Post of the Day
April 9, 1998
Subject: Re: Stop Picking on Microsoft
"A few points:
1) high volume = low margins = low price.
2) Windows is not "open". neither is MacOS. Either could have been the "common" standard.
Therefore, any platform that got wide acceptance would have a low price. It just so happens that the worst platform won."
Hardly. Any non-proprietary system that got wide acceptance would result in a low price. And lowest prices result when there is a single widely accepted platform that becomes a commodity. Microsoft helped make this happen. Windows is much more open than the Mac OS is and Windows is available to anyone. The Mac OS is not. In fact Apple went out of their way to make the Mac ROMs difficult to get--and tripled the price I believe-- when some smart people started building clones using genuine Apple ROMS.
When Apple was widely accepted they gouged people as much as they could. Their refusal to licence clone vendors or lower prices, because they wanted every penny available, is why they lost their market. Apple lost their market because they were stupid and greedy not because Microsoft was smart. In fact, Gates, laid out a plan for Apple that would have guaranteed that Apple's OS would have dominated over Windows. He was ignored.
|Gates just wanted a chance to sell software to every home. Jobs wanted to sell the software, AND the hardware, and he didn't want you to have any other choice.|
"Gates wanted a computer "running Microsoft software" on every desktop. Sounds the same as me."
Its not the same at all. Gates just wanted a chance to sell software to every home. Jobs wanted to sell the software, AND the hardware, and he didn't want you to have any other choice. He simply didn't understand margins on hardware versus margins on software or how to maintain and grow a market. He was successful for a time only because he was first and had an excellent product. Next was an excellent product too, but it failed miserably mostly because it was a late entrant into the maket. Jobs didn't understand that Apple had been wildly successful mostly because it had been first to market.
"Gates just wants to control all of the software and information. Gates avoids common standards like the plague, that is, until the market "forces" him to adopt standards. Then he grudgingly implements them and tries to put as many proprietary things in as he can."
What is your point!? That Gates is a shrewd business man? That is obvious. It is the job of a CEO to attempt to capture as much market share as possible. You think Coke doesn't want to be the only Cola vendor? All good CEO's are trying to do the same thing as Gates; some don't work as hard at it and some aren't as good at it. They are all playing the same game.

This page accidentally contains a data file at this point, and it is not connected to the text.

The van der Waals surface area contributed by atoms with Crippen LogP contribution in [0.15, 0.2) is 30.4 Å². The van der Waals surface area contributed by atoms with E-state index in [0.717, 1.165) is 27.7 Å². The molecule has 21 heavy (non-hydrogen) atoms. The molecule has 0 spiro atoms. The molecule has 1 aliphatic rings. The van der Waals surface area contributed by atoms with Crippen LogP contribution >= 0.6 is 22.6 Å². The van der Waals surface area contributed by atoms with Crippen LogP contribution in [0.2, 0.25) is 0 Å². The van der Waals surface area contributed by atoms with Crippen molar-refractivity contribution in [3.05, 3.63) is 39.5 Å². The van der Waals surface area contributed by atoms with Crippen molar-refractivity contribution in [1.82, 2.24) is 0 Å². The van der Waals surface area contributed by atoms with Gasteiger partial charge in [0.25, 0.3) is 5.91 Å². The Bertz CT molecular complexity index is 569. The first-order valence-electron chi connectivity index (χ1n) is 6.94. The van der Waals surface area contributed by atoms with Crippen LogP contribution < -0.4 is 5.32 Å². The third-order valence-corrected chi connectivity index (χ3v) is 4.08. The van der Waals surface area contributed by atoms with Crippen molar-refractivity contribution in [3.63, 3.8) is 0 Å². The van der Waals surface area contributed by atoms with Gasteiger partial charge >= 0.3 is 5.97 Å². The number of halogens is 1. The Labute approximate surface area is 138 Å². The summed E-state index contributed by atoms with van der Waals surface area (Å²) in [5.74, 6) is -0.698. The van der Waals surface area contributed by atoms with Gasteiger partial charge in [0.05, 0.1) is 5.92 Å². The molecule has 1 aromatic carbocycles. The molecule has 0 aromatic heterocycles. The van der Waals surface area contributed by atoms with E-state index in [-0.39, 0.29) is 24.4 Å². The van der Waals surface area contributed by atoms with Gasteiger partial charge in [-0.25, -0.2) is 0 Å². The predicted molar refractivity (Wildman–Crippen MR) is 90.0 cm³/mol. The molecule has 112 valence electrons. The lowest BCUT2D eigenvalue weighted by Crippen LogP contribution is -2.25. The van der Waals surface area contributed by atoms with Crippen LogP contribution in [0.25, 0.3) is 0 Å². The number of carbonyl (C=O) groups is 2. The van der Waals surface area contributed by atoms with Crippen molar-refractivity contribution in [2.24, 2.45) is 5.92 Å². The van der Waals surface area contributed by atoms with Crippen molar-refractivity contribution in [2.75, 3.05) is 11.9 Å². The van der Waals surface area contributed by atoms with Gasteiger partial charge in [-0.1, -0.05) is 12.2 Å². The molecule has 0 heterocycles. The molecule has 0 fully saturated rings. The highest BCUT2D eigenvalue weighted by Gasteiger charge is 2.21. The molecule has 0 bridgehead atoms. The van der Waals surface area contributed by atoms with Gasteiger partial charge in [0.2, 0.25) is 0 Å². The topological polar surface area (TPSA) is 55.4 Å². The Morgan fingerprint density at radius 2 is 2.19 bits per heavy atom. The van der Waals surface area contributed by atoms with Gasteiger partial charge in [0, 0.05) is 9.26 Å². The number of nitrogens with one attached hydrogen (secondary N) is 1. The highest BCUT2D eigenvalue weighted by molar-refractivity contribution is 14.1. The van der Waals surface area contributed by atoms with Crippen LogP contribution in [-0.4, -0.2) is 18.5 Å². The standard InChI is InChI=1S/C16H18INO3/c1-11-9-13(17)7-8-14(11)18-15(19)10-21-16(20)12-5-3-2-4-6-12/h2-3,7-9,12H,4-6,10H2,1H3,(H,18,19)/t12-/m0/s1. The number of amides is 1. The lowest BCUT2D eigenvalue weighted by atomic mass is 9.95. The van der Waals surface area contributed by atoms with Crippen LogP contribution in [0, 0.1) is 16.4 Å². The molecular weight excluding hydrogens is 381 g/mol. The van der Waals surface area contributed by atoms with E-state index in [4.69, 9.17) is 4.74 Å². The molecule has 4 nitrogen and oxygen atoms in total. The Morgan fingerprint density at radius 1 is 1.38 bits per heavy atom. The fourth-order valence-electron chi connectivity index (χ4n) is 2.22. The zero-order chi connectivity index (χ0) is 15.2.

|The amazing thing is that Jobs still hasn't figured it out. It was already a little too late to license Apple clones ten years ago. So what did Jobs do when he came back to play guest CEO? He yanked the clone licenses from people he referred to as "leeches!"|
Jobs may be the same way. Jobs was much worse, like a Monkey with his hand stuck in the cookie jar because he his holding all the cookies. Jobs was the arrogant wanna be monopolist. I hope you didn't skim over "Jobs' quest for complete control also meant that he didn't want his machines to be able to talk to other companies' machines." in the URL I posted.
But I would not mind if Apple was in MSFTs shoes right now because I think they deserve it. Apple got exactly what they deserved. That is how the market place works. If they hadn't been so greedy they would be in MSFT/DELL's shoes right now.
The amazing thing is that Jobs still hasn't figured it out. It was already a little too late to license Apple clones ten years ago. So what did Jobs do when he came back to play guest CEO? He yanked the clone licenses from people he referred to as "leeches!" What an idiot! It was as a direct result of this that Motorola took a charge to wash their hands of the business. Yeah, that is exactly what Apple needed. Some people just never learn.
Microsoft did not crush Apple. Apple crushed themselves.
And thus the reason for books like:
"Apple : The Inside Story of Intrigue, Egomania, and Business Blunders"
"Computer users who favor Macintosh products are truly enthralled with their machines. But after reading Apple: The Inside Story of Intrigue, Egomania, and Business Blunders, even the most zealous may be hard-pressed to defend the company that produces them [...] Carlton combines a keen sense of observation with a slew of previously undisclosed facts to produce a damning history that will leave many wondering how the firm has managed to survive. "